* Another way to make best practice practical is to step back from the practice and understand the concept. One of the key elements of conferencing is that it is based in student artifacts of learning. If most students are struggling with endings in their essays, a whole class session on endings is nearly as effective as meeting each student one-on-one. Here, whole-class teaching grounded in evidence of student needs is honoring a key aspect of conferencing without creating the stress of time.
New academic year, and even more stress for new teachers—including the traditional advice heaped on those new teachers, including:
I’ve been mulling it over and want to know what y’all think. I’ve heard over and over, “Don’t smile ’till Halloween.” How does that work with welcoming/safe learning environments? #TSUEnglishMAE
— Robert (@MrPaynenotMax) August 28, 2018
Another pearl of wisdom along the same lines is the warning that teachers shouldn’t be friends with students.
Both are deeply flawed advice because they misrepresent basic humanity, essential goals of being a teachers, and the positive qualities demonstrated by friendship.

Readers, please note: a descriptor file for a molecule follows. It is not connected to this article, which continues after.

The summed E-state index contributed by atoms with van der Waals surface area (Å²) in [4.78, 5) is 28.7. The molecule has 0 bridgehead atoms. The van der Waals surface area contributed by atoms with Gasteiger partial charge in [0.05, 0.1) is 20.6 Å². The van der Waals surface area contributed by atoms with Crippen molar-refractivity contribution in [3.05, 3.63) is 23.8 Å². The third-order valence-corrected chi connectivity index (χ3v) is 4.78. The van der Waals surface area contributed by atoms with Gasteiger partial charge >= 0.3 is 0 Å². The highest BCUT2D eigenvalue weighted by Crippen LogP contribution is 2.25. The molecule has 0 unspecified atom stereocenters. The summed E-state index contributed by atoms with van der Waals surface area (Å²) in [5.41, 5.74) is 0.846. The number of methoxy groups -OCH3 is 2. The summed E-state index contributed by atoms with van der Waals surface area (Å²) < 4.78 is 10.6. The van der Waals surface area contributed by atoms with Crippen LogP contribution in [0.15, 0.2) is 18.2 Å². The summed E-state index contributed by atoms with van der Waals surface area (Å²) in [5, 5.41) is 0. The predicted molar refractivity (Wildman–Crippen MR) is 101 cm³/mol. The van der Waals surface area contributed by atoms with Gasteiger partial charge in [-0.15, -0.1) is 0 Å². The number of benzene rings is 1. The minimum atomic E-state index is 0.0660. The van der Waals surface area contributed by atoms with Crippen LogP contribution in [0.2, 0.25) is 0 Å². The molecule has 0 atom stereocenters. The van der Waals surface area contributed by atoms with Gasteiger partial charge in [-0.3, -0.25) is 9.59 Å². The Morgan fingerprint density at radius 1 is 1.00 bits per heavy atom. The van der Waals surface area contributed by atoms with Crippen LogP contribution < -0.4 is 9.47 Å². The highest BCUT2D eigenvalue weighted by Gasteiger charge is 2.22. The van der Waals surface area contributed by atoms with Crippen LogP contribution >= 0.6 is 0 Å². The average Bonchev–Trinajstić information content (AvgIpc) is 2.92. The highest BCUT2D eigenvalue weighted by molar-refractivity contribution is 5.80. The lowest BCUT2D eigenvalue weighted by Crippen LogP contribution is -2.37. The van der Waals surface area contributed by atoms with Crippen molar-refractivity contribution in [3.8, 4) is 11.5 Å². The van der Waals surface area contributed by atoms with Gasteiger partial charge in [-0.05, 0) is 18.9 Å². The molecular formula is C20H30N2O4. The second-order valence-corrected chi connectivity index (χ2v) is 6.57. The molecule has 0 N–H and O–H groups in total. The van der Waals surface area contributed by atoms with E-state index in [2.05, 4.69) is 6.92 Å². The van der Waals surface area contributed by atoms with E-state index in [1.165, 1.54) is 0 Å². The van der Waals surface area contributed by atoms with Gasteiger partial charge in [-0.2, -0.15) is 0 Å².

Telling teachers to be humorless, ostensibly tough, in the first months of any class is a truly perverse view of the relationship necessary for a teacher to be effective. This advice also expresses a really ugly view of human nature, and young people.
One thing I have learned over 35 years of teaching and almost 30 years of being a parent and now grandparent is that children and young people need and appreciate adult transparency and consistency. They also respond to our modeling kindness, patience, and respect.
Taking on the veneer of being humorless and tough is a false representation of Self, and doing so for a set few weeks or months—obviously as a precursor to becoming your true Self—is setting students up to distrust the teacher as yet another adult playing roles and yet another adult who students cannot anticipate or trust.
So here is better advice: From second one of any new class, teachers should be their full and authentic Selves, and should seek to be kind, open, genuine, and trustworthy.
In short, as the professional in the room, teachers should model from that first second and throughout their teaching the sort of ethical and loving human we would want all children to become.
Of course, the Teacher Self is a version of our fuller Self beyond the classroom. But that Teacher Self should never be something forced or artificial—in part because I firmly believe students sense that and learn to distrust it.
This advice about being stern, deadly serious, is akin to “don’t be friends with your students,” another piece of horrible advice in terms of the relationship between teacher and students as well as a complete misreading of “friendship.”